Increasing qualification levels, linked to pay, under consideration in adult social care workforce strategy

Ideas for reform include expecting social care staff to be qualified to level 3 within three years and making providing registered managers with a supported year in which to develop, says co-chair of strategy steering group

David Pearson
David Pearson (photo credit: Neil O'Connor)

Increasing qualifications levels for the adult social care workforce – linked to higher pay – is among the ideas under consideration by the group developing a 15-year strategy for the adult social care workforce.

Other potential proposals include providing registered managers with a supported year in which to develop, developing a graduate training scheme for that role or making it a degree-level position.

The ideas were shared last week by David Pearson, co-chair of the steering group developing the strategy, in a session at the Association of Directors of Adult Social Services spring seminar.

The strategy is being developed by the group, which Pearson co-chairs with Oonagh Smyth, chief executive of Skills for Care, the organisation responsible for the plan.

Though the Department of Health and Social Care is not directing the strategy, it has representation on the group, alongside ADASS, the British Association of Social Workers, Social Work England, the Care Quality Commission (CQC) and provider umbrella body the Care Provider Alliance, among others.

‘No important thing for sector than workforce strategy’

Pearson, a former director and ADASS president, said he thought there was “no more important thing for adult social care at this time, given the stats and the pressures” than the workforce strategy.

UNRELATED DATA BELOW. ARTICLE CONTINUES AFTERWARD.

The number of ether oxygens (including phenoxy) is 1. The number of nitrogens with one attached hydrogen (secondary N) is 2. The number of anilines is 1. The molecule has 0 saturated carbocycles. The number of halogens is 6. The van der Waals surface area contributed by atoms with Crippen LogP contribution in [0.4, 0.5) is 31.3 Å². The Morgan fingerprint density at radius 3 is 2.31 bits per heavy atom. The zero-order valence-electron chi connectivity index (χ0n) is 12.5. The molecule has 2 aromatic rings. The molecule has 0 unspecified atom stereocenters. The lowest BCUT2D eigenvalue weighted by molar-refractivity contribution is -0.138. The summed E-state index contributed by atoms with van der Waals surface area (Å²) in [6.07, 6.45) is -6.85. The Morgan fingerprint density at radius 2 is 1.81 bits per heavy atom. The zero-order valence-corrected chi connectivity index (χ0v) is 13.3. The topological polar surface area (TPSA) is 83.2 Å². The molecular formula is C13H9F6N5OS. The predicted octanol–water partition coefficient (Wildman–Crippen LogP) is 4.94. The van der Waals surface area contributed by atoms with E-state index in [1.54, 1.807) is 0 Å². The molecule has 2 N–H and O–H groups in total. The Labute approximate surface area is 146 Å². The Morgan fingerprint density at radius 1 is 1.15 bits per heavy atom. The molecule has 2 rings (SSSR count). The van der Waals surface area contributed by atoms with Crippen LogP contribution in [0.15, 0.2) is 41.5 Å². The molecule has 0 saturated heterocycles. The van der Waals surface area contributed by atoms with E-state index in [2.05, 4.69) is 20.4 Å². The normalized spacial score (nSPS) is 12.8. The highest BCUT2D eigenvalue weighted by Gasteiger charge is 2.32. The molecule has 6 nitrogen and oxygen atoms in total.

He cited the sector’s 9.9% vacancy rate, as of March 2023 (source: Skills for Care)compared to an economy-wide average of 3% (Office for National Statistics) – and the fact that 28% of staff (about 390,000) left their jobs each year (Skills for Care). The turnover rate was far higher among young people, at 53.7%.

“We’ve got a bit of a leaky bucket,” said Pearson. “A lot of people leave. We need to be equipping people to develop their careers.”

Pay and development key to retention

Pearson said there was evidence of what worked in promoting retention.

He cited Skills for Care analysis showing that turnover among independent sector care staff was more than twice as high when a worker lacked all of five elements – being paid more than the minimum wage, having access to training, having a qualification, being able to work full-time and not being on a zero-hours contract – compared to having all five.

Black file on a desk with the words 'employee turnover' written on it

Photo: Yurii Kibalnik/Adobe Stock

“This shows that there are a number of things that are in the gift of the sector if we choose to do it,” he added.